• What all that means is that we've been essentially rolling the dice for literally thousands of

  • years, hoping that two trees will mate and produce a really nice apple.

  • And it's not even, like, a six-sided die.

  • It's more like a whole handful of d20s.

  • That's because apples have remained almost as genetically diverse as their wild ancestors,

  • starting from when they were first cultivated around 4000 years ago.

  • Normally, domestication really hurts the genetic diversity of a population.

  • As humans select for desirable traits, gene variants get left behind, creating what's

  • referred to as a domestication bottleneck.

  • And more modern methods of cultivation can narrow the gene pool even further, creating

  • a second improvement bottleneck.

  • Estimates vary, but improvement bottlenecks can remove as much as 25% of the wild genetic

  • diversity.

  • But that's not the case with apples.

  • A 2014 paper surveyed the genetic diversity of modern cultivated apples and found it's

  • basically equal to the very oldest varieties.

  • That means that any genes that contribute to sweetness, or color, or pest resistance,

  • or ability to grow in cold climates are mixed in with all sorts of other genes throughout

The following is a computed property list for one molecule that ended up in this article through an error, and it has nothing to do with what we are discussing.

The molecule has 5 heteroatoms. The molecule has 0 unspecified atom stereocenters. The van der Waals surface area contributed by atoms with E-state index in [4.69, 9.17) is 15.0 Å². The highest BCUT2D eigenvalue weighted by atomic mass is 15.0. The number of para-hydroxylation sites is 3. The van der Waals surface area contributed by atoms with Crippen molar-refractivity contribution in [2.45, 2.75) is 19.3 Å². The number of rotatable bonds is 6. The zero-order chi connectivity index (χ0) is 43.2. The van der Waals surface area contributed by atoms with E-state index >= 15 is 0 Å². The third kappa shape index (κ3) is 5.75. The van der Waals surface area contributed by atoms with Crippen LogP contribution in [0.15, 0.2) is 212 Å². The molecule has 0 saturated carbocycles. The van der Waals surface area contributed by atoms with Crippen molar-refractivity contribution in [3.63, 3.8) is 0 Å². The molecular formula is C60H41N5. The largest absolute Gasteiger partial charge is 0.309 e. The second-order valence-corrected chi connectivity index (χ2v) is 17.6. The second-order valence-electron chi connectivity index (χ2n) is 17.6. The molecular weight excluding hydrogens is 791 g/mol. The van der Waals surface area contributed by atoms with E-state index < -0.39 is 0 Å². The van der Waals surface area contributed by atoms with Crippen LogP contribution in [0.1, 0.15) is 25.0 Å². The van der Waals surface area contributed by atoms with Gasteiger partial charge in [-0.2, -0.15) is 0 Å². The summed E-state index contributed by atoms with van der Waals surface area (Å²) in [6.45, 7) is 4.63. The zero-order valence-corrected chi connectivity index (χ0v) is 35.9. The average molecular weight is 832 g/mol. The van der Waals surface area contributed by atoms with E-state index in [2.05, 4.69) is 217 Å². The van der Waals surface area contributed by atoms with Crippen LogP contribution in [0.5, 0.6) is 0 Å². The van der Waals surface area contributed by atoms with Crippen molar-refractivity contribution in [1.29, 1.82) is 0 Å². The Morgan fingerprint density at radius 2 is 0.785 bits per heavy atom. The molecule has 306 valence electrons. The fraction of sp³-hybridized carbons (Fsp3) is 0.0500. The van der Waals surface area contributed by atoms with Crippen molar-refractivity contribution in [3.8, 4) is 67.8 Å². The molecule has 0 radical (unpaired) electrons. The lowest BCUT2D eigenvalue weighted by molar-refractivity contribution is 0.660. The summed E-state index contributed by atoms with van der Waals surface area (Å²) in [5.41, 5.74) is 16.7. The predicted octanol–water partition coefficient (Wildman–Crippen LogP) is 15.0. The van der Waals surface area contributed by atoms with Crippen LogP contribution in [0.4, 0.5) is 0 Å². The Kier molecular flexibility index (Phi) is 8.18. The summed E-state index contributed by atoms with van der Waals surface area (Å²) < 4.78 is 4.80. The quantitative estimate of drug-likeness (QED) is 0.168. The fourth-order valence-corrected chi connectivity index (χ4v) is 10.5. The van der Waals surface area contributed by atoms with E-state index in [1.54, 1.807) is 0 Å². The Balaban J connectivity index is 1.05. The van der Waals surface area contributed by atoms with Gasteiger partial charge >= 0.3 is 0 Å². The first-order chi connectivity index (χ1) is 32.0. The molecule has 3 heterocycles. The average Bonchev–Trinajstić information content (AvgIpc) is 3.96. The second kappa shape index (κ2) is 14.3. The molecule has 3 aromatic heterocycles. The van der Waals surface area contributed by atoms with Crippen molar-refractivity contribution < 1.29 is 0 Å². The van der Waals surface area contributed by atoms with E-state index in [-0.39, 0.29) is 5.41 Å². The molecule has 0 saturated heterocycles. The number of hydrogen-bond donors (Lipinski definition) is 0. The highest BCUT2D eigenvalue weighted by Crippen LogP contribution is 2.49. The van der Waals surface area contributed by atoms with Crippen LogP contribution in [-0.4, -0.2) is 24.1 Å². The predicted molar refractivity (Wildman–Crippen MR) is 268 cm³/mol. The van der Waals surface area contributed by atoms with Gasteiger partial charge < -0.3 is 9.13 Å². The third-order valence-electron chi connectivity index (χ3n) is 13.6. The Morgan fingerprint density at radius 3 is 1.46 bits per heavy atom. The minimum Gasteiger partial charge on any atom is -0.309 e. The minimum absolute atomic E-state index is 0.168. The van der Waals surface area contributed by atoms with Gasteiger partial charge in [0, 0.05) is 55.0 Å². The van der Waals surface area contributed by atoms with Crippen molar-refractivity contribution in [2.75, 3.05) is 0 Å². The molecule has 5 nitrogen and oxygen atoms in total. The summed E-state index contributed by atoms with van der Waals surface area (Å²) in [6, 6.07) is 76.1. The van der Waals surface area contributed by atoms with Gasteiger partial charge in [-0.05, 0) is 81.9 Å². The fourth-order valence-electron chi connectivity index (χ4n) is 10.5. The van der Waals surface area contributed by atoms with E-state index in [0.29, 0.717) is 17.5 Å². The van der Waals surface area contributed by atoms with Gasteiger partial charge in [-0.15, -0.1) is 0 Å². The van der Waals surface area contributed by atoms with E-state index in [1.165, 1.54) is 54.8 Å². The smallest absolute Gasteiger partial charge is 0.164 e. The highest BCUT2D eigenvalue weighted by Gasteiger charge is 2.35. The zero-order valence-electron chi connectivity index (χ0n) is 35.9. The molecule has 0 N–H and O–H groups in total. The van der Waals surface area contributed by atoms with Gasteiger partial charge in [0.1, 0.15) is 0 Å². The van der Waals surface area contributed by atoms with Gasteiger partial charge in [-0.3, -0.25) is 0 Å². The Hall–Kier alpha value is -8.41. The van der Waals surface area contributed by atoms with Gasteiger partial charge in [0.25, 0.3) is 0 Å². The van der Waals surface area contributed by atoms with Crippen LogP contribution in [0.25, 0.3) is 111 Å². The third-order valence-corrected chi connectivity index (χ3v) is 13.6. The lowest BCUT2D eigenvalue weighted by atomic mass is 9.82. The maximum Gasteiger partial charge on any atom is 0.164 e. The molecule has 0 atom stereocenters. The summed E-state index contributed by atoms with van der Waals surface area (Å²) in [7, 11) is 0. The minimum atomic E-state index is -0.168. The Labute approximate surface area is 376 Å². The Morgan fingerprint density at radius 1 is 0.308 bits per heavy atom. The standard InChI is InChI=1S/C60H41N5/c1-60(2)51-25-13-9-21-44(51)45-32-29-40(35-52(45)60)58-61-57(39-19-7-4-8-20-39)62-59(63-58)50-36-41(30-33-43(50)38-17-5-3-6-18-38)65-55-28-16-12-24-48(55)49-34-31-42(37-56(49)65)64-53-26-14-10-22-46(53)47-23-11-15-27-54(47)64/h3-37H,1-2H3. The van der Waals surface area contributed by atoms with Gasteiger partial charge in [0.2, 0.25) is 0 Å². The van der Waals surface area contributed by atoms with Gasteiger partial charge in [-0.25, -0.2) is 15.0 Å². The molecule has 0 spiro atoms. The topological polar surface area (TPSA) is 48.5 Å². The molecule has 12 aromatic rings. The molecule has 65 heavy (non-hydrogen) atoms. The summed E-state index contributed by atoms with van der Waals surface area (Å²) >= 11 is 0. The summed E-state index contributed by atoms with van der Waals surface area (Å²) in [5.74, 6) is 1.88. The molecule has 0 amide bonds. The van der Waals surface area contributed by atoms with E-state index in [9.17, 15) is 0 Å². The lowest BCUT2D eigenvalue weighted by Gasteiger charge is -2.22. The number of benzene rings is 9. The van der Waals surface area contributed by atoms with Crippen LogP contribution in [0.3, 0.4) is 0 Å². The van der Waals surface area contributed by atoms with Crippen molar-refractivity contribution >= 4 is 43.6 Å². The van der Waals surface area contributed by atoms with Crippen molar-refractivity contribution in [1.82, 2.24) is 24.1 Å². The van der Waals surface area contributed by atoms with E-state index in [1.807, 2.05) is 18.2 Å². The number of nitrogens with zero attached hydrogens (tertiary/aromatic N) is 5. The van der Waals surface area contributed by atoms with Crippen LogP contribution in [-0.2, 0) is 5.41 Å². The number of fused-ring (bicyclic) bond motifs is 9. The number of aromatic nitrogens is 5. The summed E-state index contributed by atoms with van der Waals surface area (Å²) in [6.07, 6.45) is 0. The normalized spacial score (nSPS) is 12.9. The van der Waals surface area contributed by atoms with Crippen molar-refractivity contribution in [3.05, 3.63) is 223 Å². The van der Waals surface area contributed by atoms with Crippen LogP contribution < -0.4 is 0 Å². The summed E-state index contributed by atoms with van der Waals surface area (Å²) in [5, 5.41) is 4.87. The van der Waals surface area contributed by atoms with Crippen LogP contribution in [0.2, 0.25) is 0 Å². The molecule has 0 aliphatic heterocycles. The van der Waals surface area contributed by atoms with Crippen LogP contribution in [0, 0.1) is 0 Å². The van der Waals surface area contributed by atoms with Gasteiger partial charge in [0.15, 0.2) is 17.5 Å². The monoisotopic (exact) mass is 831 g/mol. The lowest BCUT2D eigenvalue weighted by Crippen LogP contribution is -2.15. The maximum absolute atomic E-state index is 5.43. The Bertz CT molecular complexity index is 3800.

• the apple gene pool.

  • And that means once apple growers find an apple they like, they just can't risk letting

  • it breed with other apple trees.

  • So if they hit the genetic jackpot, they usually propagate that tree by cloning.

  • Not modern, molecular cloning, but a growing technique called grafting where you take the

  • fruit-bearing part of one tree and fuse it with the root of another, creating a new,

  • hybrid tree that produces genetically-identical fruit.

  • It's a process so ancient we've had it about as long as we've had cultivated apples.

  • And it means we can keep growing what's effectively the same tree for generations.

  • Like, Golden Delicious apples go back to 1890.

  • There is still some room for genetic change even when you're cloning trees in this fashion,

  • though.

  • Like, sometimes a new branch will turn up with a chance mutation that makes the apples

  • on it a little different—a deeper shade of red, perhaps.

  • Growers might select for that more appealing color, propagating the mutant branches over

  • the older variety, even if the deeper color comes at the expense of flavor.